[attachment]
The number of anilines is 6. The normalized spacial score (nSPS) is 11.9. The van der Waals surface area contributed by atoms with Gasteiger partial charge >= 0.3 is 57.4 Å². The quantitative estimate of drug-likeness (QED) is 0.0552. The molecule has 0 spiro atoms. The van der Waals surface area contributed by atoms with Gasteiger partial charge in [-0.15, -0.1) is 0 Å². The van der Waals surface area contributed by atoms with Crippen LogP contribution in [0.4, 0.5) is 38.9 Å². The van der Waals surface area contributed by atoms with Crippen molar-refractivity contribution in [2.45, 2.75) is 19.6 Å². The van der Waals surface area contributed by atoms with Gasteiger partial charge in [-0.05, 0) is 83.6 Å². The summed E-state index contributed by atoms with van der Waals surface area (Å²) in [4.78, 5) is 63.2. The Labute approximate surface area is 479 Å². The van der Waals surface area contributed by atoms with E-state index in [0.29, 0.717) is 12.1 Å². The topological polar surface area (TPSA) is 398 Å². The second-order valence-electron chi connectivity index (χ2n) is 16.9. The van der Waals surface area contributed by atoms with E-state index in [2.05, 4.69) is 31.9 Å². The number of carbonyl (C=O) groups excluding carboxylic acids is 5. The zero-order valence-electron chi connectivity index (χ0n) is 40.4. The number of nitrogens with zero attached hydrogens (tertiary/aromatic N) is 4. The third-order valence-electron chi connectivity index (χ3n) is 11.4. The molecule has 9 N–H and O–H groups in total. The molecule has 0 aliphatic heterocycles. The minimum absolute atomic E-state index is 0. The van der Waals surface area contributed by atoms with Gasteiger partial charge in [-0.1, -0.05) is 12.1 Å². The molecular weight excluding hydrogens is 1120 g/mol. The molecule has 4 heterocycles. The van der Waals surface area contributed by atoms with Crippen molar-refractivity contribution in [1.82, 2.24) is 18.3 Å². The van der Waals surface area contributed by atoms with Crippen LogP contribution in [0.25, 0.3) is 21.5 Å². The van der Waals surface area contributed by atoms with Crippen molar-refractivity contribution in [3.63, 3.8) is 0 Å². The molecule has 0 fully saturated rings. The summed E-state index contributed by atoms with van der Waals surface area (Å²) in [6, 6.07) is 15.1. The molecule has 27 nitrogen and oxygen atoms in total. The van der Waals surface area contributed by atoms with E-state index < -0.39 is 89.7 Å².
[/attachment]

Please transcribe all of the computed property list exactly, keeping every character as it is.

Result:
The number of anilines is 6. The normalized spacial score (nSPS) is 11.9. The van der Waals surface area contributed by atoms with Gasteiger partial charge >= 0.3 is 57.4 Å². The quantitative estimate of drug-likeness (QED) is 0.0552. The molecule has 0 spiro atoms. The van der Waals surface area contributed by atoms with Gasteiger partial charge in [-0.15, -0.1) is 0 Å². The van der Waals surface area contributed by atoms with Crippen LogP contribution in [0.4, 0.5) is 38.9 Å². The van der Waals surface area contributed by atoms with Crippen molar-refractivity contribution in [2.45, 2.75) is 19.6 Å². The van der Waals surface area contributed by atoms with Gasteiger partial charge in [-0.05, 0) is 83.6 Å². The summed E-state index contributed by atoms with van der Waals surface area (Å²) in [4.78, 5) is 63.2. The Labute approximate surface area is 479 Å². The van der Waals surface area contributed by atoms with E-state index in [0.29, 0.717) is 12.1 Å². The topological polar surface area (TPSA) is 398 Å². The second-order valence-electron chi connectivity index (χ2n) is 16.9. The van der Waals surface area contributed by atoms with E-state index in [2.05, 4.69) is 31.9 Å². The number of carbonyl (C=O) groups excluding carboxylic acids is 5. The zero-order valence-electron chi connectivity index (χ0n) is 40.4. The number of nitrogens with zero attached hydrogens (tertiary/aromatic N) is 4. The third-order valence-electron chi connectivity index (χ3n) is 11.4. The molecule has 9 N–H and O–H groups in total. The molecule has 0 aliphatic heterocycles. The minimum absolute atomic E-state index is 0. The van der Waals surface area contributed by atoms with Gasteiger partial charge in [-0.1, -0.05) is 12.1 Å². The molecular weight excluding hydrogens is 1120 g/mol. The molecule has 4 heterocycles. The van der Waals surface area contributed by atoms with Crippen molar-refractivity contribution in [1.82, 2.24) is 18.3 Å². The van der Waals surface area contributed by atoms with Crippen LogP contribution in [0.25, 0.3) is 21.5 Å². The van der Waals surface area contributed by atoms with Crippen molar-refractivity contribution in [3.63, 3.8) is 0 Å². The molecule has 0 fully saturated rings. The summed E-state index contributed by atoms with van der Waals surface area (Å²) in [6, 6.07) is 15.1. The molecule has 27 nitrogen and oxygen atoms in total. The van der Waals surface area contributed by atoms with E-state index < -0.39 is 89.7 Å².